Source: Harvard Business Review


Knight altered Nike from a product-oriented company to a marketing-oriented one. He began appealing to the everyday customer, eventually turning around sales around. By the end of 1991, it had regained its footing, with sales totaling over $3 billion. “The most important thing we do is market the product,” Knight told the Harvard Business Review in 1992. “Marketing knits the whole organization together. The design elements and functional characteristics of the product itself are just part of the overall marketing process.”

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Nike

Source: Harvard Business Review


Knight’s marketing genius stemmed from the fact that he didn’t focus on just selling shoes; he always made it about something more. At an industry conference in the mid-1970s, he pointed out an important distinction of his marketing scheme: He proclaimed he wasn’t in the shoe business — rather, he was in the entertainment business.

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Phil Knight in 1995.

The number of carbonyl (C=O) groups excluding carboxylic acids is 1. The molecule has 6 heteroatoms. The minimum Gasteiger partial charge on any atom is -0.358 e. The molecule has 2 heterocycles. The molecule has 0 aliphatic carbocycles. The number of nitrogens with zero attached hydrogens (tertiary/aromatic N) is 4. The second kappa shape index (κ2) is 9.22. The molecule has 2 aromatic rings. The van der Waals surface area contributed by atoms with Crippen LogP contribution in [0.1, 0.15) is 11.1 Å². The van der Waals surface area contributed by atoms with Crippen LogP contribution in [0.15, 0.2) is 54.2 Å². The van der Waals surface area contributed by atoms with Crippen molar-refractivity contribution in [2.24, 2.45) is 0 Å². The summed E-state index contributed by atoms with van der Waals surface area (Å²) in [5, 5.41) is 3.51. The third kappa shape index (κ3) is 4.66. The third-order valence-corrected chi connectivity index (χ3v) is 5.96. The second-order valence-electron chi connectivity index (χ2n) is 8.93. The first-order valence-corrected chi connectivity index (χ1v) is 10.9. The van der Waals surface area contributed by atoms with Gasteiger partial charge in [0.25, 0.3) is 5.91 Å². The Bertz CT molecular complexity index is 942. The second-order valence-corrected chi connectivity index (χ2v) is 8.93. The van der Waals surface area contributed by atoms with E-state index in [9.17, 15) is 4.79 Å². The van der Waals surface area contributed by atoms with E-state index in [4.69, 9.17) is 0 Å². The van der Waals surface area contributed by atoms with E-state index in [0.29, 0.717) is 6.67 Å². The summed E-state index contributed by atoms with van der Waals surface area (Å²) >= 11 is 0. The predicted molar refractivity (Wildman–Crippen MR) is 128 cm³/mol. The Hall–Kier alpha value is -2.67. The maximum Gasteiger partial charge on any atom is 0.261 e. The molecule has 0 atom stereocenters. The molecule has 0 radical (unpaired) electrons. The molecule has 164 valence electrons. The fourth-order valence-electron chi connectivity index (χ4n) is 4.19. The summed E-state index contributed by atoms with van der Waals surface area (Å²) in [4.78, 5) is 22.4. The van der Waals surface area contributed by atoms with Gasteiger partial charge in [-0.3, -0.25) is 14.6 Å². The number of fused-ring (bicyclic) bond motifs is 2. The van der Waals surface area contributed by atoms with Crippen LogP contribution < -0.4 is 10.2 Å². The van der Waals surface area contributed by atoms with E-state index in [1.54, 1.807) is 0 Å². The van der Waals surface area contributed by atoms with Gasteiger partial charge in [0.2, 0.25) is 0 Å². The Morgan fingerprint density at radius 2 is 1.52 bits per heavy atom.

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Jamie Squire/Getty Images

Source: ESPN


In the ’90s, Nike faced another obstacle: The company had garnered a reputation for using sweatshops and unfair labor practices. Customers began boycotting the brand and protesting outside of its stores, creating a widespread distaste for Nike that lasted nearly a decade.

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Workers pack shoes at a Nike factory in Tangerang in the West Java province of Indonesia. By raising wages and being more transparent about labor practices, Nike has been able to cultivate a better image.